|Publication number||US4279352 A|
|Application number||US 06/129,857|
|Publication date||Jul 21, 1981|
|Filing date||Mar 13, 1980|
|Priority date||Mar 12, 1979|
|Publication number||06129857, 129857, US 4279352 A, US 4279352A, US-A-4279352, US4279352 A, US4279352A|
|Inventors||Gary A. Ward|
|Original Assignee||Baxter Travenol Laboratories, Inc.|
|Export Citation||BiBTeX, EndNote, RefMan|
|Patent Citations (9), Referenced by (9), Classifications (14)|
|External Links: USPTO, USPTO Assignment, Espacenet|
This application is a continuation of U.S. application Ser. No. 019,399, filed Mar. 12, 1979, now abandoned.
In U.S. Pat. No. 4,133,441 a unitary, molded injection site is shown residing upon the end of a flared tube, which may be an access tube for a flexible parenteral solution container, a blood bag, a solution or blood administration set, a blood set for a dialyzer or blood oxygenator, or the like. The injection site of the above-cited patent is molded in unitary manner, and is formed of selfsealing, piercable resilient material, comprising a central, needle-receiving portion, and a skirt portion carried by the central portion and extending in a direction away from the central portion.
To install the injection site of the cited patent on a tubular member, the needle-receiving portion is positioned on the tubular member, and then the generally cylindrical skirt portion is convoluted out of its original, unstressed configuration into a position which surrounds the outer end of the tubular portion.
Rings, positioned circumferentially about the skirt portion, are originally molded on the inside of the skirt or tubular portion, but in the stressed, installed position, they reside on the outside of the structure to serve as compression members to assist in holding the skirt portion in squeezing relation to the tube.
In accordance with this invention, a unitary, molded injection site for carrying upon a support tube is provided in which the tendency of the injection site to "pop off" of the tube end is significantly reduced. This is so because the injection site of this invention resides on the tube end in relatively unstressed configuration, so that there are only greatly reduced forces, if any, urging the "pop off" of the injection site when, for example, a needle is being withdrawn from the site after penetrating it.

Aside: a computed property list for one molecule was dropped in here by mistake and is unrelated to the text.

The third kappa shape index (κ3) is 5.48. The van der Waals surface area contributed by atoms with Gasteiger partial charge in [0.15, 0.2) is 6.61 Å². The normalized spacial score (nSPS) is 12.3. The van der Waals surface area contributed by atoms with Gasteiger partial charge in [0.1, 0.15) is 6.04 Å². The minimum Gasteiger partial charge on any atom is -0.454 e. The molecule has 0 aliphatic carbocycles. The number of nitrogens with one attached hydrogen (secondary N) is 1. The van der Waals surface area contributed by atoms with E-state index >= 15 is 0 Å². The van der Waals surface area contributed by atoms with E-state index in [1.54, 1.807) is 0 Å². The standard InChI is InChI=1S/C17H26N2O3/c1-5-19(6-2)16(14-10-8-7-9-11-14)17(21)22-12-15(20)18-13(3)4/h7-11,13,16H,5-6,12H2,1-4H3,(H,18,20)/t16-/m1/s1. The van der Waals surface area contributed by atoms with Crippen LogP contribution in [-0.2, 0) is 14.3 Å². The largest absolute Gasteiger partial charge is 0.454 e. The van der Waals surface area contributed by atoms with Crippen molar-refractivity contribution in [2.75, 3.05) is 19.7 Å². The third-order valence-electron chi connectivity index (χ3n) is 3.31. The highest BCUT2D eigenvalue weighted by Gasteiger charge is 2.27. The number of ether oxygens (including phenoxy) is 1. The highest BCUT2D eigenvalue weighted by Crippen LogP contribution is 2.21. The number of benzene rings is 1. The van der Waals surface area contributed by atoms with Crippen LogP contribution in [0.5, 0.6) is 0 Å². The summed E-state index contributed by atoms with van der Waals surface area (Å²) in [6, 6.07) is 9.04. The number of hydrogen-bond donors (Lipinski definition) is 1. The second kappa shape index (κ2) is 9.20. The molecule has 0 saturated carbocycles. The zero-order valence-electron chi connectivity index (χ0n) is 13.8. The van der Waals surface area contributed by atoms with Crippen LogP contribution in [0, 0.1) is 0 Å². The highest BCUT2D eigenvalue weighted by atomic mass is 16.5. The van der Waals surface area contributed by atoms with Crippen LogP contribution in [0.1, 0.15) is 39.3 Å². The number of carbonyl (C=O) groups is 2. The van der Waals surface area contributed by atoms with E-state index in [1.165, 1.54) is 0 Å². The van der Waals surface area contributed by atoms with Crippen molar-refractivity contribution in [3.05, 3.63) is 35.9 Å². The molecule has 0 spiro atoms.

In accordance with this invention, a unitary molded injection site is provided, formed of self-sealing, piercable, resilient material, in which the injection site comprises a central, needle-receiving portion, and a skirt portion contiguous therewith and extending, in its original, unstressed configuration in a first direction therefrom.
The injection site may be placed on the end of a support tube by temporarily convoluting the skirt portion in a direction, opposed to the first direction, out of its original, unstressed configuration into a position about the central portion, to expose an inner surface of the central portion. The end of the support tube may then be brought adjacent to the inner surface. Following this, the skirt portion is brought back out of convoluted configuration towards its original, unstressed configuration, with the skirt portion surrounding the end portion of the tube in telescoping relation. As a result of this, the injection site is positioned on the support tube in relatively unstressed condition, which improves its resistance to being accidentally removed by the pulling forces of an injection needle which has penetrated the injection site and is being withdrawn, or other accidental forces that might tend toward removal of the injection site from the support tube.
Preferably, a prior step may be performed of heat sealing a needle-piercable membrane across the outer end of the support tube, while simultaneously flaring the outer end of the tube, prior to surrounding the end with the skirt portion. The flared end of the support tube can interact with a plurality of sealing rings which may be defined on the inner surface of the skirt portion in its original, unstressed configuration, in which the rings are adapted to sealingly bear against the support tube. If withdrawing forces on the injection site tend to cause it to start to be removed, the uppermost sealing ring will engage the flared outer end of the support tube, preventing accidental removal of the injection site from the tube. The flared end may extend in annular relation outwardly from the tube in generally perpendicular relation thereto, with the sealing rings being positioned all on one side of the flared end.
It is also desirable for the central, needle-receiving portion to be at least one half as thick as it is wide, to provide resealing characteristics after penetration by an injection needle.
Referring to the drawings,
FIG. 1 is a vertical sectional view of the unitary, molded injection site of this invention in its original, as-molded, unstressed configuration.
FIG. 2 is an elevational view, taken partly in vertical section and with portions broken away, showing how the skirt of the injection site can be convoluted about the central portion and how the end of the support tube may be brought adjacent the inner surface of the central portion.
FIG. 3 is an elevational view, taken partly in vertical section and with portions broken away, showing the further step of the installation method of this invention in which the skirt portion is brought back toward its original, unstressed configuration while surrounding the end portion of the tube in telescoping relation, so that the injection site is positioned on the support tube in relatively unstressed condition.